Stan Van Gundy and Detroit Pistons owner Tom Gores will meet next week to decide the fate of the president of basketball operations and head coach in Van Gundy as well as the entire front office and coaching staff, many whose contracts expired at the end of the season.
This comes courtesy of ESPN’s Adrian Wojnarowski.
Nobody is sure what Gores will do but the pivotal meeting promises to bring some much-needed clarity to the organization. Coming off of a disappointing 39-43 season that saw a lot of upheaval -- both with injury and roster changes, anything is possible. Van Gundy could keep both his front office and head coaching title on the premise that the core of the team — with Blake Griffin, Andre Drummond and Reggie Jackson — is solid and a full season together with good health would propel the team back into the playoffs.
Or ... he could be relieved of his duties altogether and the entire organization could see a massive overhaul everywhere except on the court where the team has little financial flexiblity and most of the rotation players already under contract next season.
There is a third option, however, and conventional wisdom in NBA circles seems to indicate it is the most likely — Van Gundy could lose his front office title and strictly be a head coach. Van Gundy has not exactly bathed himself in glory as an executive. He’s swung excellent trades for undervalued assets but under the biggest spotlight he has struggled.
Van Gundy’s record in the draft is poor with his best player Spencer Dinwiddie -- a guy he let go in favor of veteran backup point guards but who is now blossoming with the Brooklyn Nets. He chose between Devin Booker and Stanley Johnson and went with Johnson. He also debated between Donovan Mitchell and Luke Kennard and chose Kennard. Oops. His other first-round draft pick, Henry Ellenson, has struggled to look like he belongs in an NBA rotation during his first two years.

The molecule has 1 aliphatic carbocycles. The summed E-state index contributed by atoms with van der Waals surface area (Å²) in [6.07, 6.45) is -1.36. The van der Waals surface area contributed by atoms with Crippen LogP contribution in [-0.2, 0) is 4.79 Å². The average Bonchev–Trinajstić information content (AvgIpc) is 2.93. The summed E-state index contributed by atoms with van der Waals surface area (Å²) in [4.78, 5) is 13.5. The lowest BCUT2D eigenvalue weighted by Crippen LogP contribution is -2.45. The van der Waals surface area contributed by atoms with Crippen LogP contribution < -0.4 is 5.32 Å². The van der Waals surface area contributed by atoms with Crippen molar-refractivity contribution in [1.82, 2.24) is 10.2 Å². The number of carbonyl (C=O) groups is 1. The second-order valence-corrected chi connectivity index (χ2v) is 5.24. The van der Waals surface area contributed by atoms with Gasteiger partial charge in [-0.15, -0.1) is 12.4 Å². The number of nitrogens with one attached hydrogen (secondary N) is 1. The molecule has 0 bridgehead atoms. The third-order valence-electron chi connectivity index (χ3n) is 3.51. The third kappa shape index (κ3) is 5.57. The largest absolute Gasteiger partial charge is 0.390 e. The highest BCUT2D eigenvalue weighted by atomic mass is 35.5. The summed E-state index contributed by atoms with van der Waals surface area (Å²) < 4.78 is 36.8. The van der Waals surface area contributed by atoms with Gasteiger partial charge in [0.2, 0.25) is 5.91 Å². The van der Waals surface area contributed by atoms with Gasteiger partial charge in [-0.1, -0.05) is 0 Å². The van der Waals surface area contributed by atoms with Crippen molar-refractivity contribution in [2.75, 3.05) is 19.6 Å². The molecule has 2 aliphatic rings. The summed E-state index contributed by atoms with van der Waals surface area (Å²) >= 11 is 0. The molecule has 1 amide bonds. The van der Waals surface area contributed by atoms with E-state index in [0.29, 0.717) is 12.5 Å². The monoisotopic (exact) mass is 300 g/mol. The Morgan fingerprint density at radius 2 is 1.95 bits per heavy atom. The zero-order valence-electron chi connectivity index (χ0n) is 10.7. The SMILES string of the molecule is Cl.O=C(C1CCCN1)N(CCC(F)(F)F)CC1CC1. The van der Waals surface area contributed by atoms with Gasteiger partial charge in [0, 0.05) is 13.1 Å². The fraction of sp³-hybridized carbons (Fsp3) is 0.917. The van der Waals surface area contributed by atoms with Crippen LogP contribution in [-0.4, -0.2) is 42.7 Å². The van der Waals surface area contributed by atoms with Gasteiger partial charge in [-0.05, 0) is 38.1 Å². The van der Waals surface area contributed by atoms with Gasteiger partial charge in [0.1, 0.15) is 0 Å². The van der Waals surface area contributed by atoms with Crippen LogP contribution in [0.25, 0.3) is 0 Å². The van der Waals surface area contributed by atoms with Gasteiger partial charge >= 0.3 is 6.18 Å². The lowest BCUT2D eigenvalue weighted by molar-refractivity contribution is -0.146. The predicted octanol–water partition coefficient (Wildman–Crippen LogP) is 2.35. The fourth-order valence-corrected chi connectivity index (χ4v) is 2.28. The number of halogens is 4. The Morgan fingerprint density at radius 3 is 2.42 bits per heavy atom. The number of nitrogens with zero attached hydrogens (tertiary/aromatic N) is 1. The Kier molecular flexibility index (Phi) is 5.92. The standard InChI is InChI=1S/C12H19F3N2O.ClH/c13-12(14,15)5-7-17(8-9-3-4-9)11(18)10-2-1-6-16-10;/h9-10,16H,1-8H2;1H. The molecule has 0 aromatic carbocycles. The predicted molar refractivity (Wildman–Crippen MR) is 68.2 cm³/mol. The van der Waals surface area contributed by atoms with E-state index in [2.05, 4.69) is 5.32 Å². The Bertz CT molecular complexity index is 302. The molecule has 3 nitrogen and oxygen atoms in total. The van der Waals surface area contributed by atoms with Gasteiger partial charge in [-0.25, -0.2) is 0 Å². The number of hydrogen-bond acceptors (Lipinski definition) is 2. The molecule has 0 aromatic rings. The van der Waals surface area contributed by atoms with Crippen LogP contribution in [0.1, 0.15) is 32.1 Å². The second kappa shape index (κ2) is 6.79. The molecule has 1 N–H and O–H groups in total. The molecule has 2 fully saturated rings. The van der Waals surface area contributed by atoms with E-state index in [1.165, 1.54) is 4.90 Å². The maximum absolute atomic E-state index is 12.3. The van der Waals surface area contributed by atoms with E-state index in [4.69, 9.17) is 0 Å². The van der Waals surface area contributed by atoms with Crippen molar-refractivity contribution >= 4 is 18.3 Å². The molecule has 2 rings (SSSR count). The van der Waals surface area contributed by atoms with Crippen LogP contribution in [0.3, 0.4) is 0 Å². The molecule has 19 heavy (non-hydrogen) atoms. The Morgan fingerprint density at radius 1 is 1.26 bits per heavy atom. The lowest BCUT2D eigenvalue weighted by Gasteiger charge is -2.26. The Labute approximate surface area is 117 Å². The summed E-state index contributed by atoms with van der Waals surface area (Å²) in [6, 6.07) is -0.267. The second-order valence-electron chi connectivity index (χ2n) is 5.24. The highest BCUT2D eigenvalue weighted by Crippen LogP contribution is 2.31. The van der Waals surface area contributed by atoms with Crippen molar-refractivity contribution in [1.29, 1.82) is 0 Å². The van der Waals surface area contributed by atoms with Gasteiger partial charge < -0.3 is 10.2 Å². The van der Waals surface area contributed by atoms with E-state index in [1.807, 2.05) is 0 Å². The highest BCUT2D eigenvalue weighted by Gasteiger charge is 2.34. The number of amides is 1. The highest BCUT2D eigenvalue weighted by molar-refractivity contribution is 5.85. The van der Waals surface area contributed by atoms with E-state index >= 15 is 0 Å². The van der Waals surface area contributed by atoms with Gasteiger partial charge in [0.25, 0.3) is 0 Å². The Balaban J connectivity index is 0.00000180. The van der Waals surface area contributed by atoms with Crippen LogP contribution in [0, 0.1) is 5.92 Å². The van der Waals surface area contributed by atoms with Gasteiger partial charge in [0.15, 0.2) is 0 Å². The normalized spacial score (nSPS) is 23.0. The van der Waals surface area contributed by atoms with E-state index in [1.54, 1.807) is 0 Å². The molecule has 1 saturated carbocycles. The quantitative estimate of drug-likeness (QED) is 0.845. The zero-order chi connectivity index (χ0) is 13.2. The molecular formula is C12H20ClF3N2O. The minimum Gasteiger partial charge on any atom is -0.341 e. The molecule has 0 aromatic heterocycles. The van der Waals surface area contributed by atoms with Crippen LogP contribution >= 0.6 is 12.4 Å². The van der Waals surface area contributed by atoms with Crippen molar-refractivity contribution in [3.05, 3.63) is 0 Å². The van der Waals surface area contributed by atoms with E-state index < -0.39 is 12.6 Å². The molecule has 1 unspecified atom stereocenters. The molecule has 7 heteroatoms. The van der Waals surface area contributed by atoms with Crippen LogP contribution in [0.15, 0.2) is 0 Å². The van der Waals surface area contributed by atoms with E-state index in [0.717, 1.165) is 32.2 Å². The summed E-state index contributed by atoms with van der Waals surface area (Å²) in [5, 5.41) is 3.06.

Van Gundy has also struggled with free agency. He signed players to big money who have either been injured or fell out of the rotation. Boban Marjanovic and Langston Galloway played sparingly despite $7 million price tags and Jon Leuer, signed for $10 million per year, has struggled for 1.5 of his two seasons on the team.
However, there are clear signs of improvement, and Gores has a very strong personal and professional relationship with Van Gundy. Griffin was proving his mettle as a do-it-all point forward after some early struggles but was eventually lost to a minor injury.
Jackson looked like he was having a bounce-back season with his health and explosion returned. Jackson propelled the Pistons to a 19-14 record before badly twisting his ankle and the Pistons could never recover. Lastly, Drummond was having his best season as a pro. The team smartly ditched his post-up game and turned him into a facilitator to excellent results. Drummond also matured on and off the court and even fixed his free-throw game to boot.
Will all that be enough to save Van Gundy’s job? It’s unclear. There are plenty of NBA openings this offseason and some appear to be higher profile than Detroit so even if they have a vacancy they will not likely have their pick of coaches. Competent coaches are salivating at the idea of coaching Giannis Antetokounmpo in Milwaukee, the Knicks can offer the big city and Kristaps Porzingis, and teams like the Phoenix Suns can offer lower expectations, a young roster and plenty of assets and flexibility.
Whatever happens, we’ll know in about a week.